"Save me, oh God, from people who have no sense of humor."
— Ludlow Porch

Short Ebay Item Links

I posted this once before, but lost it when I moved the blog contents here from, so I am re-creating the post.

Have you ever wanted to email an ebay link to someone but hated copying and pasting the mile-long link?

I don't know why EBay has to have such ugly, long links. There is a way to shorterize them yourself, without using a service like, or All you have to do is hand craft the link on <item number>. Here's the same item with the short link...

There's also a way to make a nice, short link to your ebay seller's page.

Just replaced the Windows 7 Bootcamp Partition with OpenSUSE 11.2

And it is the finest Linux distribution I have ever used. I used to use SUSE back in the 2001-2004 time, before Novell bought it. I liked buying the boxed version at Best Buy or CompUSA. After Novell bought it, they jacked up the price and it went away from the retailers. I'd heard good things about this upstart Ubuntu distro and that is what I started using. When OpenSUSE came out, I stuck with Ubuntu, because I liked it. Recently though I was wanting to try out a new distribution on a Windows machine I was upgrading to Linux, and the OpenSUSE with the latest KDE blew me away.

After getting my new Core i7, 27" iMac, I was thinking about setting up the Boot Camp partition with Windows 7, but thought I'd try OpenSUSE on Boot Camp. I downloaded the freshly released 11.2 in 64-bit and was hooked. I can run Windows 7 in a Fusion Virtual Machine without any trouble, so my newly carved out Boot Camp partition goes OpenSUSE. My machine is *nix to the metal. It's a good feeling.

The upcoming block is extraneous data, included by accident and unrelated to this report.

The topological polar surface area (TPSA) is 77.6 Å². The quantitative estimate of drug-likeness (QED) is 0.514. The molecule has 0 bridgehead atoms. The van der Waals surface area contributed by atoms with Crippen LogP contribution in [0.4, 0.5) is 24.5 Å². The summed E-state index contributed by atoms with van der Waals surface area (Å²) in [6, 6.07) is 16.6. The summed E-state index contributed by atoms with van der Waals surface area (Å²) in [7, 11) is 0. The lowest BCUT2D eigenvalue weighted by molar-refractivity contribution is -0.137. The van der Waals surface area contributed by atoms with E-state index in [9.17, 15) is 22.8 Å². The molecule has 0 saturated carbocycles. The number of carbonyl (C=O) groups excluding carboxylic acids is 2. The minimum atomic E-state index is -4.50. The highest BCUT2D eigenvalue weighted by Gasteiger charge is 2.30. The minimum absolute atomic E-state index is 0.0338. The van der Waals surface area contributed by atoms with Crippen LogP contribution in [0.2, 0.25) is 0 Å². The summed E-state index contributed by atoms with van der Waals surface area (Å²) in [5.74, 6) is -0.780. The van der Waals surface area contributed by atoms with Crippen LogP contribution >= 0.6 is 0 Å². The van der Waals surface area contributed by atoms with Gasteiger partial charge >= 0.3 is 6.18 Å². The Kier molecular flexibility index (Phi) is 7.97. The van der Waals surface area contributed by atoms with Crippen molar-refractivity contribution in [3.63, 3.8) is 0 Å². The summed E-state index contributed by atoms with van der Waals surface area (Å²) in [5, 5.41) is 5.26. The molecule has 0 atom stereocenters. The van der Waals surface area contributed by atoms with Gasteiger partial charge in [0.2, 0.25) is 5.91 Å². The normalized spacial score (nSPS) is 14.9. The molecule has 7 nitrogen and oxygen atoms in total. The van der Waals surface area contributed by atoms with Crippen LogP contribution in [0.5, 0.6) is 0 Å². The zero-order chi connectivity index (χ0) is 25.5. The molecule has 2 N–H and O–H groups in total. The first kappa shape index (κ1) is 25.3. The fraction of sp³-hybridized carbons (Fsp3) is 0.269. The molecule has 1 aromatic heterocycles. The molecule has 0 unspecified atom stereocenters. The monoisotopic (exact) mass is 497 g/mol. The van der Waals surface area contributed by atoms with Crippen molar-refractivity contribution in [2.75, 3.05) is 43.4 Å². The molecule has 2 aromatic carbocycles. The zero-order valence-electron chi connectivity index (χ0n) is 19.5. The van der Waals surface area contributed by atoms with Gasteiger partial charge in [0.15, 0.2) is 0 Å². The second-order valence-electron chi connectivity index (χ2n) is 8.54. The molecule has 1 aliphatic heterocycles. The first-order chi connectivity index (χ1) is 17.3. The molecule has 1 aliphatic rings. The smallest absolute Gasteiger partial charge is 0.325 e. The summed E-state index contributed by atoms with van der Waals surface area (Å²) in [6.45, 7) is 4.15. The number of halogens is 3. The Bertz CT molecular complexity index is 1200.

If you are a Windows developer and are looking for a nice, clean operating system for a change (Yeah, I know Windows 7 is the bomb. I don't care), I heartily recommend upgrading to a Mac, and Boot Camping, 64-bit style with OpenSUSE Linux.

Lorem Ipsum Filler Text in Javascript.

I do page layouts for websites sometimes and I often find myself going to, in order to find satisfactory filler text. Today I needed something a little more dynamic for testing a fluid page layout. I ended up writing a javascript function that you can call from within your page in order to dynamically create some filler text. Saves me a trip to, and is easy to use. it's been added to my standard debug.js file. Here it is…

<script type="text/javascript">
var chunkCount = 5;
var minChunksPerPara = 3;
var chunk1 = 'Lorem ipsum dolor sit amet, consectetur adipiscing elit.';
var chunk2 = 'Nunc vitae dignissim turpis. Nulla eleifend felis sed velit molestie non fermentum nibh pellentesque.';
var chunk3 = 'Duis egestas dapibus felis ut posuere.';
var chunk4 = 'Ut nec neque eu lacus pulvinar commodo et vel diam. Integer semper adipiscing enim eu tempus.';
var lorem = ['p', chunk1, chunk2, chunk3, chunk4];
/* The number of chunks written to the current paragraph. */
var paraChunkCount = 0;
/* Minimum number of chunks to write per paragraph. Larger number means larger paragraphs. */
function fillLorem(chunks) {
	document.write('<p>' + chunk1 + ' ');
	for (var i = 0; i < chunks; i++) {
		var chunk = lorem[Math.floor(Math.random() * chunkCount)];
		if (chunk == 'p') {
			i--; /* decrement i, or else we'll lose a printed chunk for every p. */
			if (paraChunkCount >= minChunksPerPara) {
				/* we're writing the end of a paragraph and starting a new one. */
				paraChunkCount = 0;
				paraChunkCount = 0;
		else {
			/* We're writing the current chunk to the current paragraph. */
			document.write(chunk + ' ');

…and here is how to use it:

<script type="text/javascript">fillLorem(50)</script>

That will create a filler text block made up of a random selection of fifty of chunk1 through chunk4. If you want a more natural looking Lipsum (fewer repeated passages), increase the number of chunks to something greater than four, and change the chunkCount variable to one greater than the number of chunks you have (one greater, because the 'p' is a chunk and needs to be represented in chunkCount).